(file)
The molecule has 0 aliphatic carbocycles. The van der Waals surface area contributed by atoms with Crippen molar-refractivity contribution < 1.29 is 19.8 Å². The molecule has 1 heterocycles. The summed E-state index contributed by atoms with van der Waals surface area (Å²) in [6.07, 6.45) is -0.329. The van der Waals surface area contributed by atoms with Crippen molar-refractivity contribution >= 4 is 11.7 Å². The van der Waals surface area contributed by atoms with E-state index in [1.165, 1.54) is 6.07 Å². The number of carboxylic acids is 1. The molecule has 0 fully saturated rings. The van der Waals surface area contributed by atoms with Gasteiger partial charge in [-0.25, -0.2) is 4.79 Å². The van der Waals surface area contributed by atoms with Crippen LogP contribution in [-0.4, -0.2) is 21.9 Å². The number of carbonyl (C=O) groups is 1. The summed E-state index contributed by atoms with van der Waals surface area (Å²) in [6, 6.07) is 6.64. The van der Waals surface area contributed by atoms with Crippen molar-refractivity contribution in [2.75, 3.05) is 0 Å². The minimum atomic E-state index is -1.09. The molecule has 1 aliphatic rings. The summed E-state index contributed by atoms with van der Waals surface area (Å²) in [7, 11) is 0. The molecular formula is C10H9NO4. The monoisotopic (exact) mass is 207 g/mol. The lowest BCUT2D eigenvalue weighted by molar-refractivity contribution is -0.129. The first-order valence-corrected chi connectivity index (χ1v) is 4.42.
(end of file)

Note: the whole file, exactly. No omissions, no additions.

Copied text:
The molecule has 0 aliphatic carbocycles. The van der Waals surface area contributed by atoms with Crippen molar-refractivity contribution < 1.29 is 19.8 Å². The molecule has 1 heterocycles. The summed E-state index contributed by atoms with van der Waals surface area (Å²) in [6.07, 6.45) is -0.329. The van der Waals surface area contributed by atoms with Crippen molar-refractivity contribution >= 4 is 11.7 Å². The van der Waals surface area contributed by atoms with E-state index in [1.165, 1.54) is 6.07 Å². The number of carboxylic acids is 1. The molecule has 0 fully saturated rings. The van der Waals surface area contributed by atoms with Gasteiger partial charge in [-0.25, -0.2) is 4.79 Å². The van der Waals surface area contributed by atoms with Crippen LogP contribution in [-0.4, -0.2) is 21.9 Å². The number of carbonyl (C=O) groups is 1. The summed E-state index contributed by atoms with van der Waals surface area (Å²) in [6, 6.07) is 6.64. The van der Waals surface area contributed by atoms with Crippen molar-refractivity contribution in [2.75, 3.05) is 0 Å². The minimum atomic E-state index is -1.09. The molecule has 1 aliphatic rings. The summed E-state index contributed by atoms with van der Waals surface area (Å²) in [7, 11) is 0. The molecular formula is C10H9NO4. The monoisotopic (exact) mass is 207 g/mol. The lowest BCUT2D eigenvalue weighted by molar-refractivity contribution is -0.129. The first-order valence-corrected chi connectivity index (χ1v) is 4.42.